27. Ibn al-Haytham – Abū ʿAlī al-Ḥasan ibn al-Ḥasan ibn al-Haytham, also known by the Latinization Alhazen or Alhacen, was an Arab Muslim scientist, mathematician, astronomer, and philosopher. Ibn al-Haytham made significant contributions to the principles of optics, astronomy, mathematics and he was the first to explain that vision occurs when light bounces on an object and then is directed to ones eyes. He spent most of his close to the court of the Fatimid Caliphate in Cairo and earned his living authoring various treatises. In medieval Europe, Ibn al-Haytham was honored as Ptolemaeus Secundus or simply called The Physicist and he is also sometimes called al-Baṣrī after his birthplace Basra in Iraq, or al-Miṣrī. Ibn al-Haytham was born c.965 in Basra, which was part of the Buyid emirate. Alhazen arrived in Cairo under the reign of Fatimid Caliph al-Hakim, Alhazen continued to live in Cairo, in the neighborhood of the famous University of al-Azhar, until his death in 1040. Legend has it that after deciding the scheme was impractical and fearing the caliphs anger, during this time, he wrote his influential Book of Optics and continued to write further treatises on astronomy, geometry, number theory, optics and natural philosophy. Among his students were Sorkhab, a Persian from Semnan who was his student for three years, and Abu al-Wafa Mubashir ibn Fatek, an Egyptian prince who learned mathematics from Alhazen. Alhazen made significant contributions to optics, number theory, geometry, astronomy, Alhazens work on optics is credited with contributing a new emphasis on experiment. In al-Andalus, it was used by the prince of the Banu Hud dynasty of Zaragossa and author of an important mathematical text. A Latin translation of the Kitab al-Manazir was made probably in the twelfth or early thirteenth century. His research in catoptrics centred on spherical and parabolic mirrors and spherical aberration and he made the observation that the ratio between the angle of incidence and refraction does not remain constant, and investigated the magnifying power of a lens. His work on catoptrics also contains the known as Alhazens problem. Alhazen wrote as many as 200 books, although only 55 have survived, some of his treatises on optics survived only through Latin translation. During the Middle Ages his books on cosmology were translated into Latin, Hebrew, the crater Alhazen on the Moon is named in his honour, as was the asteroid 59239 Alhazen. In honour of Alhazen, the Aga Khan University named its Ophthalmology endowed chair as The Ibn-e-Haitham Associate Professor, Alhazen, by the name Ibn al-Haytham, is featured on the obverse of the Iraqi 10, 000-dinar banknote issued in 2003, and on 10-dinar notes from 1982. The 2015 International Year of Light celebrated the 1000th anniversary of the works on optics by Ibn Al-Haytham, Alhazens most famous work is his seven-volume treatise on optics Kitab al-Manazir, written from 1011 to 1021. Optics was translated into Latin by a scholar at the end of the 12th century or the beginning of the 13th centuryIbn al-Haytham – Front page of the Opticae Thesaurus, which included the first printed Latin translation of Alhazen's Book of Optics. The illustration incorporates many examples of optical phenomena including perspective effects, the rainbow, mirrors, and refraction.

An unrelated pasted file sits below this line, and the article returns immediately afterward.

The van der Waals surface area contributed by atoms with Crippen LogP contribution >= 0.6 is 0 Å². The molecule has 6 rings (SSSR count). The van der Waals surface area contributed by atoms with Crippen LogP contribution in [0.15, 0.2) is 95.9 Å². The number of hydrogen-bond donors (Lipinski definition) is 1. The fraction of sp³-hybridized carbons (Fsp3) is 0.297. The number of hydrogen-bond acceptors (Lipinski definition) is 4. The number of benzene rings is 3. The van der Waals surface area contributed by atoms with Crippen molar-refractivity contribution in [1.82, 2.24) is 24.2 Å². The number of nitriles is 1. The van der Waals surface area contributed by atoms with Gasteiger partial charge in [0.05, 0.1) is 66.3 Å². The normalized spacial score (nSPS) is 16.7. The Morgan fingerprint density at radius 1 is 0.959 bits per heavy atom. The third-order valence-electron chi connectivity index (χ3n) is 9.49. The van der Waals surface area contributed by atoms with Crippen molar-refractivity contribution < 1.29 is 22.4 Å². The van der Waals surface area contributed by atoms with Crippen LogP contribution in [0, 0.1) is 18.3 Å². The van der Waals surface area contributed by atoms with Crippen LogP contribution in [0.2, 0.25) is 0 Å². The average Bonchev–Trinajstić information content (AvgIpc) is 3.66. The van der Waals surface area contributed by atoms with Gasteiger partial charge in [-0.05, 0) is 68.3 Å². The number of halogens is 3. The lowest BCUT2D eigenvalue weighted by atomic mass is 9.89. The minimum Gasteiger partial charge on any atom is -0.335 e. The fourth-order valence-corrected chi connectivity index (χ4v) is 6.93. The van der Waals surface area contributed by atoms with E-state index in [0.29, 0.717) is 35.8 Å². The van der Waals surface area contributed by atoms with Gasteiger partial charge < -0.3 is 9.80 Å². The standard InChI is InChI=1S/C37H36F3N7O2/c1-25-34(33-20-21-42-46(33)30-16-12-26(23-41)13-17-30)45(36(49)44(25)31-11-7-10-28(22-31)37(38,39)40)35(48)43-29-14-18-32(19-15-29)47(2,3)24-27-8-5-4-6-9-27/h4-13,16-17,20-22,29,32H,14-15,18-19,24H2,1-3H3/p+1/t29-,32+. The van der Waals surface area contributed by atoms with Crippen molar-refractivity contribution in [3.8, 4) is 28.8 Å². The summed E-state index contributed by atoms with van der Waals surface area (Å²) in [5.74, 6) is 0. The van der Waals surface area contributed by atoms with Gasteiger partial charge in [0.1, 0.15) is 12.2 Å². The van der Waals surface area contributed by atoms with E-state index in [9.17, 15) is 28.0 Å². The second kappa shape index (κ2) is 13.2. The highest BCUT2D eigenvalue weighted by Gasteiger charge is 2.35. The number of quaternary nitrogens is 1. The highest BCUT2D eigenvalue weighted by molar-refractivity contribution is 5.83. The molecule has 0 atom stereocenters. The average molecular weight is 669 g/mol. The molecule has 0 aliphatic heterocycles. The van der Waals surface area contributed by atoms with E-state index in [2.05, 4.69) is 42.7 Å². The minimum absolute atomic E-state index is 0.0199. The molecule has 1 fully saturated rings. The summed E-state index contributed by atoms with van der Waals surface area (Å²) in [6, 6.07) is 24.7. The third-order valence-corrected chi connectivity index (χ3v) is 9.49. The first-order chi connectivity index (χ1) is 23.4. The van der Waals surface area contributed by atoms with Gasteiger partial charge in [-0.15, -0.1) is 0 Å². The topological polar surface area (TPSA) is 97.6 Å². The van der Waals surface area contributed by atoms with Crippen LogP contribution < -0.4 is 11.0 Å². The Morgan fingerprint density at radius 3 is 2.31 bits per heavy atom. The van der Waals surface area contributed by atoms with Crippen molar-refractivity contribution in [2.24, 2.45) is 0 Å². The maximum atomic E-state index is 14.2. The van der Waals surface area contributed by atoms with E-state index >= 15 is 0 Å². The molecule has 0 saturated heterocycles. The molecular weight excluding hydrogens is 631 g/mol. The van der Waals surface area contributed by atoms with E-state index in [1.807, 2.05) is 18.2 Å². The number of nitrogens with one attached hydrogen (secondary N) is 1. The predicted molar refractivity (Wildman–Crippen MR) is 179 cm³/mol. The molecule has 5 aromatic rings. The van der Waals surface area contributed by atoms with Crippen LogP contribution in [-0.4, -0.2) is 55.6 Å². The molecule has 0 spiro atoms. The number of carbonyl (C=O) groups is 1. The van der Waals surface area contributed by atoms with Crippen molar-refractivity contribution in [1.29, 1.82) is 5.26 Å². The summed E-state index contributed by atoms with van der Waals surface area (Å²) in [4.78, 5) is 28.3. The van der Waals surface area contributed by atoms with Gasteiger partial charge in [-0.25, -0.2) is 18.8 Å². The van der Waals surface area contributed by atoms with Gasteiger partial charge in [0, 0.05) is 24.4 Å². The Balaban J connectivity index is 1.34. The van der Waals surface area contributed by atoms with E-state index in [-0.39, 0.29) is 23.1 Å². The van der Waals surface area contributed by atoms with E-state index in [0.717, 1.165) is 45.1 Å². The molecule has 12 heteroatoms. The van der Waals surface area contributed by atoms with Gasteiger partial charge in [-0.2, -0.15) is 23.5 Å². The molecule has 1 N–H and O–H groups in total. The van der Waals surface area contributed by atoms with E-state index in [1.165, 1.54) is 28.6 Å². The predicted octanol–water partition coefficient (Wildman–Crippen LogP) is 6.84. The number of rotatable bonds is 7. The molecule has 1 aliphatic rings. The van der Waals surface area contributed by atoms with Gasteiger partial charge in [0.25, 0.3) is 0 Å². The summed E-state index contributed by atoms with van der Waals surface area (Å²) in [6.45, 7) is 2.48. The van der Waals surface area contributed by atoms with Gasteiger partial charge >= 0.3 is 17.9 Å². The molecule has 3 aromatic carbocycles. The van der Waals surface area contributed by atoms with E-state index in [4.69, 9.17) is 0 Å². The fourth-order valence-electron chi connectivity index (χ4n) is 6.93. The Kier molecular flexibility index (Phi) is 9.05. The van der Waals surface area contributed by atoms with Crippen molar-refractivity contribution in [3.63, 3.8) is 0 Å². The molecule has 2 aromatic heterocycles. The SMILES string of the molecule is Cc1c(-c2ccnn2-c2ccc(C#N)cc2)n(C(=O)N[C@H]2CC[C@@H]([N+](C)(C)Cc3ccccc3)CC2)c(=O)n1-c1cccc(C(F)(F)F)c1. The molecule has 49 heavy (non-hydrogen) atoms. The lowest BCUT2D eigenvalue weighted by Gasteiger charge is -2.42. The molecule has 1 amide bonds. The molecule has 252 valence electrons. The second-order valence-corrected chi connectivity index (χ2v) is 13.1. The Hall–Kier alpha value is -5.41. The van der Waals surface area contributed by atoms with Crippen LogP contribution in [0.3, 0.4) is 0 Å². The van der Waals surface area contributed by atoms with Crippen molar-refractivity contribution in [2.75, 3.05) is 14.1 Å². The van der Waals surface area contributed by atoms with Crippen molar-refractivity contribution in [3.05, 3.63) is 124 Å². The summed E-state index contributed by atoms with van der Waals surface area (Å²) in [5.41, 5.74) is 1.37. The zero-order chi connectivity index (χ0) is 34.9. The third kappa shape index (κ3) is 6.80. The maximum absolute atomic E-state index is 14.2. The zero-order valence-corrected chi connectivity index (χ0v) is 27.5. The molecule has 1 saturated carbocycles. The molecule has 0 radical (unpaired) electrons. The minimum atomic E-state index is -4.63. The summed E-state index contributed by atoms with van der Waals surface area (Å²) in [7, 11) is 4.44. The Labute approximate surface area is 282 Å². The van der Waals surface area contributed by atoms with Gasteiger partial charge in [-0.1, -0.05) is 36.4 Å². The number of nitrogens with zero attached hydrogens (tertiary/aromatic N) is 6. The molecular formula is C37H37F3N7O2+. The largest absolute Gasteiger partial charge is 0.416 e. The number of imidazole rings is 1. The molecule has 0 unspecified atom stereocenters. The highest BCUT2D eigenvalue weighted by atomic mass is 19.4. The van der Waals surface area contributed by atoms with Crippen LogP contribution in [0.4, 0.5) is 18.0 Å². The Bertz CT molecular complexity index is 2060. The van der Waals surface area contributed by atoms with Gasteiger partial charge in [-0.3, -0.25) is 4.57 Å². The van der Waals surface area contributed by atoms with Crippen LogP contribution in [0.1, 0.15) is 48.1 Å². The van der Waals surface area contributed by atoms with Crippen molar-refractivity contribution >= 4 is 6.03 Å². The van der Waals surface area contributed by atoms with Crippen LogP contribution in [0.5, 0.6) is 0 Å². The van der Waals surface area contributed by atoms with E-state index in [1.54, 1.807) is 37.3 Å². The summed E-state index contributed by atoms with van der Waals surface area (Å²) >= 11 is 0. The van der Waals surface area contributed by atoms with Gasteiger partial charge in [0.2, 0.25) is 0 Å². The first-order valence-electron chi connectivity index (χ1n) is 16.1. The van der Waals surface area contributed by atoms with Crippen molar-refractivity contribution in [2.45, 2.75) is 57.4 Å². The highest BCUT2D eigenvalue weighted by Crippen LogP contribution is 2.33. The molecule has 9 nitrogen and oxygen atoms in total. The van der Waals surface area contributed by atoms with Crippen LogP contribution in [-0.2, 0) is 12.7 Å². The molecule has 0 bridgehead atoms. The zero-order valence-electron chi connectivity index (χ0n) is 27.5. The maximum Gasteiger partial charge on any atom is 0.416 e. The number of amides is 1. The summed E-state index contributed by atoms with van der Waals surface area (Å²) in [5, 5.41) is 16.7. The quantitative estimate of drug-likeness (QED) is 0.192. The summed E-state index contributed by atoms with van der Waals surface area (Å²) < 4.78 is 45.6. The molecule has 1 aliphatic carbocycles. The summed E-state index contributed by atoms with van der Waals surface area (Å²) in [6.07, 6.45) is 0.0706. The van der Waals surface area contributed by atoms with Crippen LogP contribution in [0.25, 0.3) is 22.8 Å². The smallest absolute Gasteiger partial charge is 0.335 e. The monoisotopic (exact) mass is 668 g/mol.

28. Amalric of Bena – Amalric of Bena was a French theologian and sect leader, after whom the Amalricians are named. Amalric was born in the part of the 12th century at Bennes. In 1204 his doctrines were condemned by the university, and, on an appeal to Pope Innocent III. His death was caused, it is said, by grief at the humiliation to which he had been subjected, in 1209 ten of his followers were burnt before the gates of Paris, and Amalrics own body was exhumed and burnt and the ashes given to the winds. The doctrines of his followers, known as the Amalricians, were condemned by the fourth Lateran Council in 1215. Amalric appears to have derived his system from Eriugena, whose principles he developed in a one-sided. Because of the first proposition, God himself is thought as invisible, there is no other life, mans fulfilment is in this life alone. Due to persecutions, this sect does not appear to have survived the death of its founder. Not long after the burning of ten of their members, the sect itself lost its importance, according to Hosea Ballou, then Pierre Batiffol and George T. Knight Amalric was a believer that all people would eventually be saved, Brethren of the Free Spirit Attribution This article incorporates text from a publication now in the public domain, Chisholm, Hugh, ed. Amalric, of Bena. This article incorporates text from a now in the public domain, ABecket. W. Preger, Geschichte der deutschen Mystik im Mittelalter Haureau, schmidt, Histoire de lÉglise dOccident pendant le Moyen Âge Hefele, Conciliengeschichte. Amaury de Bène, étude sur son panthéisme formel, the Influence of Amalric of Bene in Thirteenth Century PantheismAmalric of Bena – 14th century picture of Amalric of Bena. He appears to be teaching people.